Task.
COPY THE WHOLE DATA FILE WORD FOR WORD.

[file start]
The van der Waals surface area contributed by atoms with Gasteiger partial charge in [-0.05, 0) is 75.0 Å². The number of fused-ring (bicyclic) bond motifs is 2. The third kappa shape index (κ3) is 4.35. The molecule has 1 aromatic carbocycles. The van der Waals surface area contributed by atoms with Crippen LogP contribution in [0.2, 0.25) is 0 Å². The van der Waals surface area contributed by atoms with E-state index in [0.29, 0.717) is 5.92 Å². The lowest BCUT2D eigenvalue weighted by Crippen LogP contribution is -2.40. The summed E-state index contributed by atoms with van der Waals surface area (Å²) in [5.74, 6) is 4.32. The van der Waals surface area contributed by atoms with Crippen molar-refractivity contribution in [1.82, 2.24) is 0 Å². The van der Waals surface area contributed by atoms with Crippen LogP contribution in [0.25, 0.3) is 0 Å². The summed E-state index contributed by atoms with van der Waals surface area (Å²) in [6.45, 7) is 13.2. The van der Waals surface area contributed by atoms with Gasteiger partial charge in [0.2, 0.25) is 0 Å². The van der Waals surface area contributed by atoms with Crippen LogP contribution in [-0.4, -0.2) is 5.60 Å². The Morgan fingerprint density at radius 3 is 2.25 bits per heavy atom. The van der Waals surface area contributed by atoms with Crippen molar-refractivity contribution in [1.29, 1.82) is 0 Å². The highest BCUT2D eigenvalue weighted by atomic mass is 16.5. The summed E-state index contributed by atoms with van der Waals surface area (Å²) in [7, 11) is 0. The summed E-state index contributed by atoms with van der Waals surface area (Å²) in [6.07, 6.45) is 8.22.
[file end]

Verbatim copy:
The van der Waals surface area contributed by atoms with Gasteiger partial charge in [-0.05, 0) is 75.0 Å². The number of fused-ring (bicyclic) bond motifs is 2. The third kappa shape index (κ3) is 4.35. The molecule has 1 aromatic carbocycles. The van der Waals surface area contributed by atoms with Crippen LogP contribution in [0.2, 0.25) is 0 Å². The van der Waals surface area contributed by atoms with E-state index in [0.29, 0.717) is 5.92 Å². The lowest BCUT2D eigenvalue weighted by Crippen LogP contribution is -2.40. The summed E-state index contributed by atoms with van der Waals surface area (Å²) in [5.74, 6) is 4.32. The van der Waals surface area contributed by atoms with Crippen molar-refractivity contribution in [1.82, 2.24) is 0 Å². The van der Waals surface area contributed by atoms with Crippen LogP contribution in [0.25, 0.3) is 0 Å². The summed E-state index contributed by atoms with van der Waals surface area (Å²) in [6.45, 7) is 13.2. The van der Waals surface area contributed by atoms with Gasteiger partial charge in [0.2, 0.25) is 0 Å². The van der Waals surface area contributed by atoms with Crippen LogP contribution in [-0.4, -0.2) is 5.60 Å². The Morgan fingerprint density at radius 3 is 2.25 bits per heavy atom. The van der Waals surface area contributed by atoms with Crippen molar-refractivity contribution in [1.29, 1.82) is 0 Å². The highest BCUT2D eigenvalue weighted by atomic mass is 16.5. The summed E-state index contributed by atoms with van der Waals surface area (Å²) in [7, 11) is 0. The summed E-state index contributed by atoms with van der Waals surface area (Å²) in [6.07, 6.45) is 8.22.